Home décor chain CB2 wanted to turn aspirational online home design daydreams into reality with APT CB2, a five day event in which five popular designers decorate one real-world apartment using furniture from the CB2 catalogue with the real-time input from the Pinterest community. Starting on May 7, each designer will have one day to transform one room in a vacant NYC apartment into a fully realized space, the progress of which will be shared over Pinterest and through a campaign microsite. Throughout the day, people can vote on a design choice an hour – for instance which chair or lamp to put in the space — all with the promise of winning $5,000 to spend at CB2 for their own dream apartment.

Stats of the Week

Written by: Jackie Mendez
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Every week we compile lots of interesting stats here at Fanscape and we try to share a lot of what we learn with you in these posts. This week’s stat gives our audience a glimpse into Teens’ social networking platform preferences.

Instagram Surpasses Twitter as Teens’ Most Important Social Network

Teens’ social networking platform preferences are rapidly changing. According to the latest semi-annual survey from Piper Jaffray, Instagram has now surpassed both Twitter and Facebook to become teens’ single “most important” social network. In the previous survey, Twitter had assumed the lead, while in the two surveys before that, Facebook had been the top choice.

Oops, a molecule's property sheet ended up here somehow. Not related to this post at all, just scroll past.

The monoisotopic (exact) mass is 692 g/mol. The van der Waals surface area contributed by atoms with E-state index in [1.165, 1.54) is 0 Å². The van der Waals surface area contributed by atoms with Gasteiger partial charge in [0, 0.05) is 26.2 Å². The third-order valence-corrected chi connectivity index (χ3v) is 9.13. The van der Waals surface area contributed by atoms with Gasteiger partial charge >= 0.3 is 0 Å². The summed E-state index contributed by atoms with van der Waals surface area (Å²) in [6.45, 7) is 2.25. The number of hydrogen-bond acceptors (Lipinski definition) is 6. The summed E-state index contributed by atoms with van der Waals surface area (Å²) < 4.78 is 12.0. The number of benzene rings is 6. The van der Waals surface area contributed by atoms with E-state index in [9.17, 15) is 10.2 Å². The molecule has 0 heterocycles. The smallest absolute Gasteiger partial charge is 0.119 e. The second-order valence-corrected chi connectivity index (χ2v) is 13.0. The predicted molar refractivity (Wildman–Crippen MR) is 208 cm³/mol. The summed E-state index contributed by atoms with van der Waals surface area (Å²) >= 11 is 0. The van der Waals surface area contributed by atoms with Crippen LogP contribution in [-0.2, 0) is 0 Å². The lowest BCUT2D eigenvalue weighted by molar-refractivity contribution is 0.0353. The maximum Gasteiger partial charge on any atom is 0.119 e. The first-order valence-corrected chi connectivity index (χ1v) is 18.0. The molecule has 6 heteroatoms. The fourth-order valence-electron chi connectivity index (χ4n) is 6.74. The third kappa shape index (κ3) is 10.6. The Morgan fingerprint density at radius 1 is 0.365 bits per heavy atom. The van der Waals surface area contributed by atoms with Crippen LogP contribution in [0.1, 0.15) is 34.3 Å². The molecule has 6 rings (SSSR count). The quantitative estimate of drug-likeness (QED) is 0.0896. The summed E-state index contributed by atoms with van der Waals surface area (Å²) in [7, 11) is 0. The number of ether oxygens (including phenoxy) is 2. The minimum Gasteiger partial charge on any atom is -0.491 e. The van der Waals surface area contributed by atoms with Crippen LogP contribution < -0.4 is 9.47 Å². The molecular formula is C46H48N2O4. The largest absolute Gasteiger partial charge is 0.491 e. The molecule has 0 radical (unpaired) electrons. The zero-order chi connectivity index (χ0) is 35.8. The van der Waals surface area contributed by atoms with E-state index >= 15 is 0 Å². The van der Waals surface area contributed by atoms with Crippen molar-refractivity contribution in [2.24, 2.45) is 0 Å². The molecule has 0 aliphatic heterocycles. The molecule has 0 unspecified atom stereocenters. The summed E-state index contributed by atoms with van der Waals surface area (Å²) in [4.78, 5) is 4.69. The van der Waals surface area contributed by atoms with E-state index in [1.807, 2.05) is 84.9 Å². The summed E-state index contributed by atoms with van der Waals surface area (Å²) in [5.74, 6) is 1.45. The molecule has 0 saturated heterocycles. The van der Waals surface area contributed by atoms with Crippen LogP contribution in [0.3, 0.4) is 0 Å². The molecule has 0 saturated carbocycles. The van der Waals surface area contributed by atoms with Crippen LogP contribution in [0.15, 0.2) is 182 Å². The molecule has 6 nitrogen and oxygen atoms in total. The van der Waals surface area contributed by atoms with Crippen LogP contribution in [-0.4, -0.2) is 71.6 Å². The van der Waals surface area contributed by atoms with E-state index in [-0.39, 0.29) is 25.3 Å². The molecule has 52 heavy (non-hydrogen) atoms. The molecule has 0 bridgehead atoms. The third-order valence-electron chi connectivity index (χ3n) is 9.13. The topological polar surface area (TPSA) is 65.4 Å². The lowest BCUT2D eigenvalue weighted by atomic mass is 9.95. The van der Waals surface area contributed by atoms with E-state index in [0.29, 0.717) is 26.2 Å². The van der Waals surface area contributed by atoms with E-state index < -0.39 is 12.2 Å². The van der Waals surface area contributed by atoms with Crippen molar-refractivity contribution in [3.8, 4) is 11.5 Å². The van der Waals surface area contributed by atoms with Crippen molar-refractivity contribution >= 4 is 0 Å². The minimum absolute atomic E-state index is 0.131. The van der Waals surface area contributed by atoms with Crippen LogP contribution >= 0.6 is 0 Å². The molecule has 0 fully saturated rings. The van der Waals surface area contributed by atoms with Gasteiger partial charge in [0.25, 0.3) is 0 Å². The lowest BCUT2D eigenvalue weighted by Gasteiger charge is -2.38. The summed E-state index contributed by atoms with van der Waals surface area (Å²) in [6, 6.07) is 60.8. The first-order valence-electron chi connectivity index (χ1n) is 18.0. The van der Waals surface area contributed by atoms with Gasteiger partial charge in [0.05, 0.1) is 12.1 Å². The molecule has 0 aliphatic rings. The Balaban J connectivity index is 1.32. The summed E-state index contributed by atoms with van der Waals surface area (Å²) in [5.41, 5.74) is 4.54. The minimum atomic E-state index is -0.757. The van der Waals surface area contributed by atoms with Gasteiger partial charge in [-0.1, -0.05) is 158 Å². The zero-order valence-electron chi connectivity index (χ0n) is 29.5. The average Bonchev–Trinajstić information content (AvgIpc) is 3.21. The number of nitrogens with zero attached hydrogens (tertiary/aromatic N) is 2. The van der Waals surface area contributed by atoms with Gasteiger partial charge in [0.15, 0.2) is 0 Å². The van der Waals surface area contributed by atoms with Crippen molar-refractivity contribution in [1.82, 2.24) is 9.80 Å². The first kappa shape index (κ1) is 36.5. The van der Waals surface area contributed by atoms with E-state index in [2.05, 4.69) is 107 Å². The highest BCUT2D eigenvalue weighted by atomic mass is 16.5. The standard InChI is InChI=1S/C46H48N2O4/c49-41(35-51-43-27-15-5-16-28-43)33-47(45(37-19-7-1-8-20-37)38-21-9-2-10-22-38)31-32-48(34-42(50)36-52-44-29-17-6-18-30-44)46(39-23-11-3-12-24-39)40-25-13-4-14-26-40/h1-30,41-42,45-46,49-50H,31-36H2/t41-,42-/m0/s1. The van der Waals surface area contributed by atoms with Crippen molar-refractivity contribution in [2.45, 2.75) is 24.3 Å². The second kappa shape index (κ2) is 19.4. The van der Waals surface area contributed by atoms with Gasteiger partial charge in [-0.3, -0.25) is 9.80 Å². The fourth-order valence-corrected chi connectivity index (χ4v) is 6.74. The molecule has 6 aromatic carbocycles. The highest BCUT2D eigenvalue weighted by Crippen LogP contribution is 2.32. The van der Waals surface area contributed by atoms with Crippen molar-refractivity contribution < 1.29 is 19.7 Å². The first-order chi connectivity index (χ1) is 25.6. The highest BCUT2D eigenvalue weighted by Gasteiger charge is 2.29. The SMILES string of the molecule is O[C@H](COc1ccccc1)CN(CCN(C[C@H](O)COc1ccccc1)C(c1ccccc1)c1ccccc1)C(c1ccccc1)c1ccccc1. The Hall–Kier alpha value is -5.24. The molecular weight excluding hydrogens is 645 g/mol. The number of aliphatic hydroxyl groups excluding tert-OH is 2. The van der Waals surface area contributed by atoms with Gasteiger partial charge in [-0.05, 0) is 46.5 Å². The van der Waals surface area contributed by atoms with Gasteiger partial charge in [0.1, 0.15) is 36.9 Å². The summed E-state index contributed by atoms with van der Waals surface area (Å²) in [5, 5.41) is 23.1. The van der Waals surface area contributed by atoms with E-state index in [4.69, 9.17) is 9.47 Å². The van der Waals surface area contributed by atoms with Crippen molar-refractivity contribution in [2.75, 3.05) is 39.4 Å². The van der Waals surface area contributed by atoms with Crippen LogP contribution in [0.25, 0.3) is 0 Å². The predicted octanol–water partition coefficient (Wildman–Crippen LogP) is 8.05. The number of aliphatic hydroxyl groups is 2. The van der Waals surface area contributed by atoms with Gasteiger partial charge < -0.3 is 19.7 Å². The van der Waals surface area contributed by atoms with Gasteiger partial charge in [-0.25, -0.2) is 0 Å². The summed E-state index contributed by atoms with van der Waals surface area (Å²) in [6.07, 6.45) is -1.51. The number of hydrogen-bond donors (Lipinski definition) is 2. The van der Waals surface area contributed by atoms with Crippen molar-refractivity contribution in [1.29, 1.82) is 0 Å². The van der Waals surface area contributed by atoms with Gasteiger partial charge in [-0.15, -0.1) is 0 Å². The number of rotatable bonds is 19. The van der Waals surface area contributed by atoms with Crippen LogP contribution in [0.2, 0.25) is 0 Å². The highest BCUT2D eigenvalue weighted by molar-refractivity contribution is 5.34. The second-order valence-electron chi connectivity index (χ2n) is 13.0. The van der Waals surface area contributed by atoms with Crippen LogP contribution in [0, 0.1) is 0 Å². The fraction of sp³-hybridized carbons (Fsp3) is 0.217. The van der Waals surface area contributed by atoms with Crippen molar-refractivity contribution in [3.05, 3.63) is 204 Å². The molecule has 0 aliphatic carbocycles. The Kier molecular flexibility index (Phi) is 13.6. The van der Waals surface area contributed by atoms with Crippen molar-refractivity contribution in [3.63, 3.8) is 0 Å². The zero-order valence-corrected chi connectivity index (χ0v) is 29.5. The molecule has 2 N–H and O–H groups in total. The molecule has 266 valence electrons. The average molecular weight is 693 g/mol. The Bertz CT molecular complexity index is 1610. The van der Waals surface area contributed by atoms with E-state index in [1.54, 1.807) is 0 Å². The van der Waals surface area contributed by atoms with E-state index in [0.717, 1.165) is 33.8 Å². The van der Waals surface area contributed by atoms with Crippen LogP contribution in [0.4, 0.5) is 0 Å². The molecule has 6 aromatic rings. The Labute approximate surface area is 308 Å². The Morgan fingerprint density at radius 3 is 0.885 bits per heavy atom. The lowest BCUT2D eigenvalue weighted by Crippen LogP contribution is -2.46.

Facebook has plummeted from being the most important social network for 42% of teens in the Fall 2012 survey to just 23% in this latest edition. By contrast, the percentage of teens citing Instagram as their most important has surged from 12% to 30% in the same time period. Twitter, meanwhile, has hovered in the 26-30% range for the past 4 surveys, taking the lead in the Fall 2013 study virtually by default as Facebook’s appeal slumped.

The other social networks measured – Google+, Tumblr and Pinterest – remain most important for only 5% or fewer teens, each. The survey did not list Snapchat as an option, a curious decision given indications that it is now more popular than Twitter among the 12-24 demographic. And, as a Pew study demonstrates, Snapchat’s user base skews young, much as does Instagram’s base. (Less than 5% of the respondents to Piper Jaffray’s survey chose the “other” option for their most important social network. One could reasonably expect Snapchat to have a higher figure than that were it to be listed as an option.)

It’s worth noting that Instagram’s status as teens’ “most important” social network doesn’t necessarily mean it’s the platform with the widest reach. According to an Edison Research study (see link above concerning Snapchat’s popularity), Facebook remains by far the most-used social network by the 12-24 age group, and brand pages’ reach among teens doesn’t appear to have tailed off. Nevertheless, the same Edison Research survey found Instagram to be second only to Facebook in popularity among 12-24-year-olds, and a recent forecast from eMarketer sees Instagram’s US teen user base growing by 1.7 million between this year and 2016, to 6.5 million.